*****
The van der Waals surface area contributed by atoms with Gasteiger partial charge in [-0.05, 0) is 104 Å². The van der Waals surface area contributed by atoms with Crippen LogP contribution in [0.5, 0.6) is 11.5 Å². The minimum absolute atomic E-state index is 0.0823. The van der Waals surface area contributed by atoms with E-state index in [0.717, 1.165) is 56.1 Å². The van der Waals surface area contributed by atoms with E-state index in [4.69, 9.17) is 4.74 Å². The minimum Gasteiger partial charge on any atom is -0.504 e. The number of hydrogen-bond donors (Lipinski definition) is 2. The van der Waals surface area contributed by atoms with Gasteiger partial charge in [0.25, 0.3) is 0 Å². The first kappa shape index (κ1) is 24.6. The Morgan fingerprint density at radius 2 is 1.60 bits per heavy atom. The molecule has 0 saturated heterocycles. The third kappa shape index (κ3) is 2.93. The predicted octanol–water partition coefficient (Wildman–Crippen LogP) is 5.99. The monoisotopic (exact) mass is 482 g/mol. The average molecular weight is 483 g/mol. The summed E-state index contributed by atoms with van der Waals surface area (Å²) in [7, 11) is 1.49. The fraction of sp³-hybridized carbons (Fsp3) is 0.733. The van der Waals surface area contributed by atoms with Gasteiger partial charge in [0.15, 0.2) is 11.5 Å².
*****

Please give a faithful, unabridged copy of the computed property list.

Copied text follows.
The van der Waals surface area contributed by atoms with Gasteiger partial charge in [-0.05, 0) is 104 Å². The van der Waals surface area contributed by atoms with Crippen LogP contribution in [0.5, 0.6) is 11.5 Å². The minimum absolute atomic E-state index is 0.0823. The van der Waals surface area contributed by atoms with E-state index in [0.717, 1.165) is 56.1 Å². The van der Waals surface area contributed by atoms with E-state index in [4.69, 9.17) is 4.74 Å². The minimum Gasteiger partial charge on any atom is -0.504 e. The number of hydrogen-bond donors (Lipinski definition) is 2. The van der Waals surface area contributed by atoms with Gasteiger partial charge in [0.25, 0.3) is 0 Å². The first kappa shape index (κ1) is 24.6. The Morgan fingerprint density at radius 2 is 1.60 bits per heavy atom. The molecule has 0 saturated heterocycles. The third kappa shape index (κ3) is 2.93. The predicted octanol–water partition coefficient (Wildman–Crippen LogP) is 5.99. The monoisotopic (exact) mass is 482 g/mol. The average molecular weight is 483 g/mol. The summed E-state index contributed by atoms with van der Waals surface area (Å²) in [7, 11) is 1.49. The fraction of sp³-hybridized carbons (Fsp3) is 0.733. The van der Waals surface area contributed by atoms with Gasteiger partial charge in [0.15, 0.2) is 11.5 Å².